Foraging Notes - 2017
Clark Colby’s experiences on his family’s suburban farm in Urbandale Iowa grew his roots and shaped his perspectives. He received a Bachelor of Architecture and Environmental Studies and Masters of Science degree from Iowa State University exploring sustainability and place making. He is now a lecturer in the College of Design Integrated Studio Arts program and the Arts Communication and Design Program Specialist for the ISU Extension Outreach 4-H Program. He is also a teaching faculty in ceramics and photography at the Des Moines Art Center. His most recent exploration have been teaching cyanotype photography workshops to youth across Iowa, utilizing the foraging of local plant species to create large and small works of art.
Kathranne Knight was born in Iowa in 1967. She received an MFA from The Yale University School of Art and a BA from The University of Texas at Austin. She has been artist in residence at Donald Judd’s Chinati Foundation and the Connemara Conservancy Foundation, Dallas, Texas. Foraging for edible plants is a new endeavor, though maintaining a routine, practicing close observation and producing documentation are not. After discovering how to identify and prepare a few wild edibles, she will never take a simple walk in the woods again.
Kevin Lair moved with his family from suburbia to a small farm in Iowa in 1974. Previously, they owned 80 acres of timber where they experienced rural life on the weekends. After graduating from Harvard with a Masters in Architecture in 1995, he founded the Westbrook Artists’ Site on their farm as a place for collaborative and interdisciplinary exploration. This past year he co-founded the George Leslie Stout Fellowships for Art in the Public Sphere. The Stout Fellowships is an organization dedicated to creative place-making in the rural Midwest.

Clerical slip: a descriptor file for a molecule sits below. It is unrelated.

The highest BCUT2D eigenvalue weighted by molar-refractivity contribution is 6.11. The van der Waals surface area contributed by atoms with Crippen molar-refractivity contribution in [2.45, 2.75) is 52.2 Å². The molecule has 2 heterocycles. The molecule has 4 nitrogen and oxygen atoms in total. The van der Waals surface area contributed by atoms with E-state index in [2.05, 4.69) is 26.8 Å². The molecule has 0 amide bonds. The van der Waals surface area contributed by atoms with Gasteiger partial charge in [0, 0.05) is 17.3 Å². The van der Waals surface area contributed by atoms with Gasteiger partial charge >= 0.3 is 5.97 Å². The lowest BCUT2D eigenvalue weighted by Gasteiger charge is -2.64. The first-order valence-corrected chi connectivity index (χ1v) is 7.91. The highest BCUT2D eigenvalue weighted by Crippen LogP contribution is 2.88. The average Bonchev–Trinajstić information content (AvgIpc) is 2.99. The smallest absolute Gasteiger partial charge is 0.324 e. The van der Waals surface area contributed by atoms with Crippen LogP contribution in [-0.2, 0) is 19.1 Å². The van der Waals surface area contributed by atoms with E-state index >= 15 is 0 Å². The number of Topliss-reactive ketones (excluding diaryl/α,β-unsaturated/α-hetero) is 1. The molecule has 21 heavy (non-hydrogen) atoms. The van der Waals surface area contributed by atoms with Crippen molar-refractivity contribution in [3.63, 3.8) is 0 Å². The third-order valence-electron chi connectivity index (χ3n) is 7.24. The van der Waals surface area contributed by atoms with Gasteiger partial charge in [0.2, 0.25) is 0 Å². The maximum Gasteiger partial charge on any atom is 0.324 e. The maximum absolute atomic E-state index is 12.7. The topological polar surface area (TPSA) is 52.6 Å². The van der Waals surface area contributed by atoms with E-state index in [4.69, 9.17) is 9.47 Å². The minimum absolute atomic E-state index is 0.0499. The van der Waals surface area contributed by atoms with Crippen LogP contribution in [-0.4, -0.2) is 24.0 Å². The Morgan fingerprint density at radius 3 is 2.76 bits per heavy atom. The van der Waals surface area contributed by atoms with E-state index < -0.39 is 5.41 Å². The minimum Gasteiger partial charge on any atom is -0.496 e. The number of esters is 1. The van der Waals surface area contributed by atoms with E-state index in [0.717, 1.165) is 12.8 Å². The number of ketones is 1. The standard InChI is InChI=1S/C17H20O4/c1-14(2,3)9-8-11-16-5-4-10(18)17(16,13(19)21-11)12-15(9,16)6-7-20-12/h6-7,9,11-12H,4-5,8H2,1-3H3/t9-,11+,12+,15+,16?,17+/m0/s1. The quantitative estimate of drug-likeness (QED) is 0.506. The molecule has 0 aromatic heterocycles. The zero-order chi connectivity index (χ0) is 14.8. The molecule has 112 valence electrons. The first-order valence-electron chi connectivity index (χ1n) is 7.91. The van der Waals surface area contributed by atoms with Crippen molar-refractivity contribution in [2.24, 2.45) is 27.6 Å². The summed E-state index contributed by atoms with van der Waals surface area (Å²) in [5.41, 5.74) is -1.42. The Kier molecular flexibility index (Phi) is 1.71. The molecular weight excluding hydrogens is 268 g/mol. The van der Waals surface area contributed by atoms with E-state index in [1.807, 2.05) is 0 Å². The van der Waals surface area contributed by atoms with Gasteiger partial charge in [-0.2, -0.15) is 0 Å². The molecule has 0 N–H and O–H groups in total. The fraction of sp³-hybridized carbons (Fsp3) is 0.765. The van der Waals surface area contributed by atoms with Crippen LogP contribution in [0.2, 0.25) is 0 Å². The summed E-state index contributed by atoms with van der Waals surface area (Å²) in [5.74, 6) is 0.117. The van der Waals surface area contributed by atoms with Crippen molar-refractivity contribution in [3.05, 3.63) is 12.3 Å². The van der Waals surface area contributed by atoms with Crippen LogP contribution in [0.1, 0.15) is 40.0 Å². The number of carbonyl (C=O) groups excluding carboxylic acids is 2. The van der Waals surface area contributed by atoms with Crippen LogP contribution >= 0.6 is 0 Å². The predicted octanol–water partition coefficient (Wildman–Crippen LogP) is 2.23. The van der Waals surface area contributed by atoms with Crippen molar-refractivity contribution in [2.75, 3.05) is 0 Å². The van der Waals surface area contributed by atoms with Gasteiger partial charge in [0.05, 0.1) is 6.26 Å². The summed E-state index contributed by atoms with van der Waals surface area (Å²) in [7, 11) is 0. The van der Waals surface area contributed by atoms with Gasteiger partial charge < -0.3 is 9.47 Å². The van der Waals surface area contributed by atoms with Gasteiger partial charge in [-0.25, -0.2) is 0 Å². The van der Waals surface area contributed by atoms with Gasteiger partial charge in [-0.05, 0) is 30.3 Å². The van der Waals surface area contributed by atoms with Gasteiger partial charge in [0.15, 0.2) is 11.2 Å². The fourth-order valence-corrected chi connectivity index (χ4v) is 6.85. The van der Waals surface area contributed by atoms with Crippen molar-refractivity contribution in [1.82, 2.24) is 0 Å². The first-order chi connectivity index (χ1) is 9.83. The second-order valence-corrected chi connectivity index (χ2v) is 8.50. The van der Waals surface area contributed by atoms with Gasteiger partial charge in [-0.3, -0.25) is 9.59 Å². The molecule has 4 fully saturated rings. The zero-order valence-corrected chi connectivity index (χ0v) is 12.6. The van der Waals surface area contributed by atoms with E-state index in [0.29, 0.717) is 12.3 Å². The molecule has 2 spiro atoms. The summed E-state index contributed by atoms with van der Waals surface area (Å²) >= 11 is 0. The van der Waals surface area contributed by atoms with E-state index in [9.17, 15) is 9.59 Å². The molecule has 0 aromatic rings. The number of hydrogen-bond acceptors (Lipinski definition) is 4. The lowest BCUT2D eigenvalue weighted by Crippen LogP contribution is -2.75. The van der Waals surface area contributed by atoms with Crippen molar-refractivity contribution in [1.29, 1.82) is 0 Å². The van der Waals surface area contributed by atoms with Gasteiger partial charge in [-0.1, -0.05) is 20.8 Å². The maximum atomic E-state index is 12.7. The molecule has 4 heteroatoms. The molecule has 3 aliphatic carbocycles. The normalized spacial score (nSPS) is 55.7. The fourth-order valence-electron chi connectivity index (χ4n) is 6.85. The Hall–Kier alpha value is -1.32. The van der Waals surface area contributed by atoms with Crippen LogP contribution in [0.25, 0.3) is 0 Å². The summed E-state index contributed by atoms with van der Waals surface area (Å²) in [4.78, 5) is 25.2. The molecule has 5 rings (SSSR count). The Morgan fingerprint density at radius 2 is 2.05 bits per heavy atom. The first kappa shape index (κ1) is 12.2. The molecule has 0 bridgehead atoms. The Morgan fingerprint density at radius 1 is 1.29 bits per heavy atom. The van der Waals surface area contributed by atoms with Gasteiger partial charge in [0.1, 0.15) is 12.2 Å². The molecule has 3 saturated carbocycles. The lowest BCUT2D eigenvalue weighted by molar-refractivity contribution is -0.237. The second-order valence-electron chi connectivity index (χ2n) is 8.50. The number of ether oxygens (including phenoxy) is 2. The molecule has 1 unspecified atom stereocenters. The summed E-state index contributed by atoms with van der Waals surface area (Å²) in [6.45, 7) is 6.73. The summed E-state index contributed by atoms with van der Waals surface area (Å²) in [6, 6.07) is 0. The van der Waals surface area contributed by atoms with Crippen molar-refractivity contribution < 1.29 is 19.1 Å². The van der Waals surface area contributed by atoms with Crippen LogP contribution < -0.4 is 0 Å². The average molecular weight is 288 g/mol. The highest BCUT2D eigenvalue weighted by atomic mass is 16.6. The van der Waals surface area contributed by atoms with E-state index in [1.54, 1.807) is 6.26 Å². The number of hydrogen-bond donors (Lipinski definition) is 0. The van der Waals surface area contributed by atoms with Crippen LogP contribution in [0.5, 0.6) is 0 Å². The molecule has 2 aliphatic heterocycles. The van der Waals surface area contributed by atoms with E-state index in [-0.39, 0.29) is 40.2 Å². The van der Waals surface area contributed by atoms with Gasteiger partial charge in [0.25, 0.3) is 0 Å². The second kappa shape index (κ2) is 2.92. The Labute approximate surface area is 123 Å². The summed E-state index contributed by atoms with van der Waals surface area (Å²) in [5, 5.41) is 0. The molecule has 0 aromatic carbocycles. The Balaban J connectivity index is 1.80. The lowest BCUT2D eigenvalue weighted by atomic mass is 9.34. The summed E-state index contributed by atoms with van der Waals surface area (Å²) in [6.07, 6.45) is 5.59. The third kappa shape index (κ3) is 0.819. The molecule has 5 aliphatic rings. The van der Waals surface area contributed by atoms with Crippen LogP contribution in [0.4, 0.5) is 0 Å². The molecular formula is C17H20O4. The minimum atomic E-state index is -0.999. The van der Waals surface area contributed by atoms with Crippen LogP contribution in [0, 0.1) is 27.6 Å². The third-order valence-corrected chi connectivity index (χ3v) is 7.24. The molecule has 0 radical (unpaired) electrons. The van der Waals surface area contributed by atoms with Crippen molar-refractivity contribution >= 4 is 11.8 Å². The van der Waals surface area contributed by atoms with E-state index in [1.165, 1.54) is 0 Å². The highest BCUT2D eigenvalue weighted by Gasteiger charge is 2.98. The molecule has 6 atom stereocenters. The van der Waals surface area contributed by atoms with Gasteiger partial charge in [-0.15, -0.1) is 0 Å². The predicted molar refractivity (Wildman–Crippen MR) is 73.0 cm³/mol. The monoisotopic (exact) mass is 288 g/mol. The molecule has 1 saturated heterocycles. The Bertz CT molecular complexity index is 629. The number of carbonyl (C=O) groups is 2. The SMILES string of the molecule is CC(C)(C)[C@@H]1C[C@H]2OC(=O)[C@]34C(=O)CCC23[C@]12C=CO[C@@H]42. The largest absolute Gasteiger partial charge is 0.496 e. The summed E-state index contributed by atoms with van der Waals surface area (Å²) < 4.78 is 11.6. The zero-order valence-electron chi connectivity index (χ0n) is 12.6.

Elizabeth Walden is Professor of Philosophy and Cultural Studies at Bryant University in Smithfield, Rhode Island, and Co-director of the Westbrook Artists’ Site in Winterset, Iowa. Her recent work in Environmental Philosophy considers the role of Aesthetics in the paradigm shift necessitated by the social and environmental conditions of the post-industrial rural landscape.
Adam Wilke grew up on the border of the prairie and big woods in McLeod County, Minnesota and has long enjoyed gathering Nature's resources from the rivers, lakes, and timber. He has experience teaching courses and workshops on wild edibles, agroforestry, and mushroom cultivation. Adam recently completed a PhD in rural sociology and sustainable agriculture at Iowa State University.
Leah Ellen Kuceara
Scott Lemon (Elsewhere)